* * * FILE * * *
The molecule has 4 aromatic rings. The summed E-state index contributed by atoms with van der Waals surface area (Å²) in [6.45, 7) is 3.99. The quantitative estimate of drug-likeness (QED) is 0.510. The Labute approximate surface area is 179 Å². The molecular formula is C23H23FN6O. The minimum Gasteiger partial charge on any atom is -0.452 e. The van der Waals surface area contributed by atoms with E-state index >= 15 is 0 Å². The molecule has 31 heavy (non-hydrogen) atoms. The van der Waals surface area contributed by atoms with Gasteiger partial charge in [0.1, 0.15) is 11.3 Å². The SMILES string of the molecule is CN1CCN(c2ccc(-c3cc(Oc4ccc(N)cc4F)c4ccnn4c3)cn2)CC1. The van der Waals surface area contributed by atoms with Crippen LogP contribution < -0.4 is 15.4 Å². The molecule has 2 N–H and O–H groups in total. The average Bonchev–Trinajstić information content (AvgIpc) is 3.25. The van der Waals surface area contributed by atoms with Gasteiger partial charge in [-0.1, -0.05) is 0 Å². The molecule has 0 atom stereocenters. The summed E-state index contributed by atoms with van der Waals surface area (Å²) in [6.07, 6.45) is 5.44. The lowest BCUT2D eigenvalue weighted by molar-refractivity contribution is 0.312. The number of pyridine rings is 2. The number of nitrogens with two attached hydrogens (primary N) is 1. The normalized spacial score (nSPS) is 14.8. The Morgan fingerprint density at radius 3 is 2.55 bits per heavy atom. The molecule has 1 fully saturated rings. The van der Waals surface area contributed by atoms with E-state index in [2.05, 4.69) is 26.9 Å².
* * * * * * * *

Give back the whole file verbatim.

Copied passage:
The molecule has 4 aromatic rings. The summed E-state index contributed by atoms with van der Waals surface area (Å²) in [6.45, 7) is 3.99. The quantitative estimate of drug-likeness (QED) is 0.510. The Labute approximate surface area is 179 Å². The molecular formula is C23H23FN6O. The minimum Gasteiger partial charge on any atom is -0.452 e. The van der Waals surface area contributed by atoms with E-state index >= 15 is 0 Å². The molecule has 31 heavy (non-hydrogen) atoms. The van der Waals surface area contributed by atoms with Gasteiger partial charge in [0.1, 0.15) is 11.3 Å². The SMILES string of the molecule is CN1CCN(c2ccc(-c3cc(Oc4ccc(N)cc4F)c4ccnn4c3)cn2)CC1. The van der Waals surface area contributed by atoms with Crippen LogP contribution < -0.4 is 15.4 Å². The molecule has 2 N–H and O–H groups in total. The average Bonchev–Trinajstić information content (AvgIpc) is 3.25. The van der Waals surface area contributed by atoms with Gasteiger partial charge in [-0.1, -0.05) is 0 Å². The molecule has 0 atom stereocenters. The summed E-state index contributed by atoms with van der Waals surface area (Å²) in [6.07, 6.45) is 5.44. The lowest BCUT2D eigenvalue weighted by molar-refractivity contribution is 0.312. The number of pyridine rings is 2. The number of nitrogens with two attached hydrogens (primary N) is 1. The normalized spacial score (nSPS) is 14.8. The Morgan fingerprint density at radius 3 is 2.55 bits per heavy atom. The molecule has 1 fully saturated rings. The van der Waals surface area contributed by atoms with E-state index in [2.05, 4.69) is 26.9 Å².